According to an expert in international security and food production, who does not want his name on print, said “Nigeria can leverage this unique opportunity to be the global hub of the production of these species and help nurture a new vista in food security which will enhance Nigerian clout in international relations. However, the real foreign partners and investors in this sector will not come here with the level of insecurity in the country.”

Nigeria can also leverage its diverse diplomatic relations to promote this project. Recently, the US Secretary of State, Antony Blinken visited Nigeria as part of a four-nation tour of four Africa where he buttressed the need to strengthen collaboration to boost investment.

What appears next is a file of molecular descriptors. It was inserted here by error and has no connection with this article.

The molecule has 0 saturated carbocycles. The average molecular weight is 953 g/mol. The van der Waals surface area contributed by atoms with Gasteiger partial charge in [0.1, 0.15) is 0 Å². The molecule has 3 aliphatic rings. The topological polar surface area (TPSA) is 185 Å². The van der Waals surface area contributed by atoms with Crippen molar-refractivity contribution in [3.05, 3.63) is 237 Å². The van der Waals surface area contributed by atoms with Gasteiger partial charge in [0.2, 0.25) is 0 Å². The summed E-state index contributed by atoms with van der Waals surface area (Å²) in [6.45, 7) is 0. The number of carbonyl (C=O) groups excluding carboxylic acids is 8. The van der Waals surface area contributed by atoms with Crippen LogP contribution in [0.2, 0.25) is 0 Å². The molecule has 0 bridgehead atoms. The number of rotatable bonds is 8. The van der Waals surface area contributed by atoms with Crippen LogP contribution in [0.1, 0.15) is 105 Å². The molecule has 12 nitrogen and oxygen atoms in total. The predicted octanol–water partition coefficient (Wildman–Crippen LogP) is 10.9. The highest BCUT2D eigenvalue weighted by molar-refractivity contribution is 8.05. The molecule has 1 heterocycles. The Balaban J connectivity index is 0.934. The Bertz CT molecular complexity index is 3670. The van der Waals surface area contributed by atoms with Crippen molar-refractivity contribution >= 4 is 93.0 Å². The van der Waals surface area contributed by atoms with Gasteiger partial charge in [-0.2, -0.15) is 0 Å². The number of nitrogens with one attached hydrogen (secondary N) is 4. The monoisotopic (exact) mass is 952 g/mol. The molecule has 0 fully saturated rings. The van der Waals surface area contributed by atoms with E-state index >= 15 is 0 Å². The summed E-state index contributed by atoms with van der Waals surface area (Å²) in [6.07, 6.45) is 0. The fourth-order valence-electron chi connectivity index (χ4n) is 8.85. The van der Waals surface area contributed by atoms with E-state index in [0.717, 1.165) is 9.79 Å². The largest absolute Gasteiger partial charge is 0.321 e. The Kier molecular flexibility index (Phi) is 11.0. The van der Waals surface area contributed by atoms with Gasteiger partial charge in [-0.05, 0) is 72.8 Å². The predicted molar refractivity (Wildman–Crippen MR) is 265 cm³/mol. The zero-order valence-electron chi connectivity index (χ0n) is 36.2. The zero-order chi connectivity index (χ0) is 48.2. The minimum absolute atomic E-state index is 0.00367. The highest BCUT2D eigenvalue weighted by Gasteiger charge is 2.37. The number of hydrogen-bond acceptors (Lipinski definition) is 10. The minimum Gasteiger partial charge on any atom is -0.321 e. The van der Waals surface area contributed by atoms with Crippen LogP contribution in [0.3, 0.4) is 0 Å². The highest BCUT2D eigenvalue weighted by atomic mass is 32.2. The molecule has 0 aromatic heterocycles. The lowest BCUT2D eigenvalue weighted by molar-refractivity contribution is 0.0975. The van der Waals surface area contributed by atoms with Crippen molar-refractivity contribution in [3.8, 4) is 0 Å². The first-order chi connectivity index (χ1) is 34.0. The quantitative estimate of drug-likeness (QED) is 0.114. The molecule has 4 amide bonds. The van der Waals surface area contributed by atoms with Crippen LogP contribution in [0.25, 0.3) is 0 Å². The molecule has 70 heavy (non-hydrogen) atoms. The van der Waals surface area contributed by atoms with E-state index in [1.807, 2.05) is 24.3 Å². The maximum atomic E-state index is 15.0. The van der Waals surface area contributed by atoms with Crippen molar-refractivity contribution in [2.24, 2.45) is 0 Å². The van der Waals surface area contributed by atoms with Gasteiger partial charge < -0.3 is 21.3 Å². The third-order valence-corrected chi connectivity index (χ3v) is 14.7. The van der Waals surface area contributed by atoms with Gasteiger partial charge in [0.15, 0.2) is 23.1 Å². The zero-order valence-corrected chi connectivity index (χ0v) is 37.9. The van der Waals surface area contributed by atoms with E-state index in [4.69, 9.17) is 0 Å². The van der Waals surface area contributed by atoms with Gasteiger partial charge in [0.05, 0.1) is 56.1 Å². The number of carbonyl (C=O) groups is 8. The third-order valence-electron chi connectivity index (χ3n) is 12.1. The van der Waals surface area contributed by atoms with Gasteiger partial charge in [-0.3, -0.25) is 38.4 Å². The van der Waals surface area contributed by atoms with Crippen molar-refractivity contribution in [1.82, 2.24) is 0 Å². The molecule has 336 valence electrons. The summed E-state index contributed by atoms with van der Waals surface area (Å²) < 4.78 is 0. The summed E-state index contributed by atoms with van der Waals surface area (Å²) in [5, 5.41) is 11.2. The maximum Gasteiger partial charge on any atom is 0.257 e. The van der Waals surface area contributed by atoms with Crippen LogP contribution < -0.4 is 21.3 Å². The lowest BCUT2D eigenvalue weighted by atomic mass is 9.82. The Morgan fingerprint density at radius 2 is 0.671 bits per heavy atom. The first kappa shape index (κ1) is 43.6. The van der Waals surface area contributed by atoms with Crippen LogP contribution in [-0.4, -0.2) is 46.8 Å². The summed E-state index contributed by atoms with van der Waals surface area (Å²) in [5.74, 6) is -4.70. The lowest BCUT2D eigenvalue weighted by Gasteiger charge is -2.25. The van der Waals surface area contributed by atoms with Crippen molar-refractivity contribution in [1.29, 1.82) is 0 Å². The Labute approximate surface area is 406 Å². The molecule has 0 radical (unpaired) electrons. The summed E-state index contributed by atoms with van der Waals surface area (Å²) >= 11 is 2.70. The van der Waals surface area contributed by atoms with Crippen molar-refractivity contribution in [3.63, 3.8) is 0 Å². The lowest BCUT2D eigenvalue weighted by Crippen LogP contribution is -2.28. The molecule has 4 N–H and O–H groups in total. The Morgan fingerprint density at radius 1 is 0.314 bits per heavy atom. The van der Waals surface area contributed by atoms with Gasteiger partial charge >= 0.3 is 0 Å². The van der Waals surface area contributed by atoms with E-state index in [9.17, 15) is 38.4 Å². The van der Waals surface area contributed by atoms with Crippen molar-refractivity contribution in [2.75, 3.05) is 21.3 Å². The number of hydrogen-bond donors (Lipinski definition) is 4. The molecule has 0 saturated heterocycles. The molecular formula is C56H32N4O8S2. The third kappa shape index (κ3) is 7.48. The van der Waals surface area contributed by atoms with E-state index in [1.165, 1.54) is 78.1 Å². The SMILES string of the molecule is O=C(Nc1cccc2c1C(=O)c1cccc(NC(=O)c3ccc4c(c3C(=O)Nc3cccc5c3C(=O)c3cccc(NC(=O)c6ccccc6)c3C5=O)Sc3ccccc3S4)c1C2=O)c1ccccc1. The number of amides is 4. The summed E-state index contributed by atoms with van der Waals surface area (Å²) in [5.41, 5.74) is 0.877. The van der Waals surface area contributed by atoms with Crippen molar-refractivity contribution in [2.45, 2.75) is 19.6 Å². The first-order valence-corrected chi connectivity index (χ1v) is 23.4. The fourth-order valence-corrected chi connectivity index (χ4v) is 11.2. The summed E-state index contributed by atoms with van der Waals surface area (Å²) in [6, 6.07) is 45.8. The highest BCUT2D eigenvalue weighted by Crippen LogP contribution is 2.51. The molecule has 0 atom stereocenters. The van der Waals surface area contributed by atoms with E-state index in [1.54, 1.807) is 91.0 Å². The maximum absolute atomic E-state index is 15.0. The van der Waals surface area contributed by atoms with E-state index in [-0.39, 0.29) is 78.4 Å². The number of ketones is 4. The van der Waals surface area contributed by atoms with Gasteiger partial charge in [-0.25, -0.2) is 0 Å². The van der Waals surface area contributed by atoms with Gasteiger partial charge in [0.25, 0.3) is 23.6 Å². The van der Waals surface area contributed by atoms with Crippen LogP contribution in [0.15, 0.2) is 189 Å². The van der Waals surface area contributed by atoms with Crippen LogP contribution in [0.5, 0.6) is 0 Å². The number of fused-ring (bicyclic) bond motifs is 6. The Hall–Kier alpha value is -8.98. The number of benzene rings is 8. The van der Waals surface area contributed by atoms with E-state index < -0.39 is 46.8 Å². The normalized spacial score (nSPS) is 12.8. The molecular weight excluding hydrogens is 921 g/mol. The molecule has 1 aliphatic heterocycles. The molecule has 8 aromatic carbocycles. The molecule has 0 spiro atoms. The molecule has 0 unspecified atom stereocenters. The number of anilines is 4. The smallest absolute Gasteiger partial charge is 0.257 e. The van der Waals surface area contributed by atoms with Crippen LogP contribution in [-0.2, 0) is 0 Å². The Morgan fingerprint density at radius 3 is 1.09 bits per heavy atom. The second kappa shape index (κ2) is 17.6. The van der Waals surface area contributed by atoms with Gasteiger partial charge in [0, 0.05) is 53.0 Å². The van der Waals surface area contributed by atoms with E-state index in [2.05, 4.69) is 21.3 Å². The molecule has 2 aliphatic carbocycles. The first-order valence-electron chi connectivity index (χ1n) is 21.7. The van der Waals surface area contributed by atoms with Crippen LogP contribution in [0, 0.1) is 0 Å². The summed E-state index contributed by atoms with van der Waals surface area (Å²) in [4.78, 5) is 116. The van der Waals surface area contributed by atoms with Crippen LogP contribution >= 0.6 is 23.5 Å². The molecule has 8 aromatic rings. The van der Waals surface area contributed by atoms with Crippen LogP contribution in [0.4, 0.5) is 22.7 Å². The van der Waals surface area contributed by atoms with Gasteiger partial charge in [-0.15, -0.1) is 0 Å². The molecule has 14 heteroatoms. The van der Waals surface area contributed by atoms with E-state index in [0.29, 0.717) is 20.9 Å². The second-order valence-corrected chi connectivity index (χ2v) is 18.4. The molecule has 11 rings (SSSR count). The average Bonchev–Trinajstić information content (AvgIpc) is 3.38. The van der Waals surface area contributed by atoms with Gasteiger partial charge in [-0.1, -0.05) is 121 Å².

It is disturbing that Nigeria and other African countries have not taken advantage of the US-funded African Growth Opportunity Act (AGOA) initiated by the US to open up the US market for products from Africa.  This innovation in Nigeria can change all that. Agriculture can attract such investment if the Nigerian side can create structures such as access to credit to farmers, organized pricing system and standard measures for the Nigerian agro-products.  This will spur more production and help to reduce unemployment among the youths, many of whom have taken to crime and other social vices.

China is another country Nigeria has very fruitful relations with and the Chinese during the 6th edition of the China International Import Expo in (CIIE) held last November in Shanghai, have opened its huge market of 1.4 billion to the world market.  Nothing stops Nigeria from producing agro-products that meet international standards, especially the Goods on Protocol list of China.

There are challenges facing Nigeria in this sector but with proper planning and adequate incentives, the opportunities are enormous.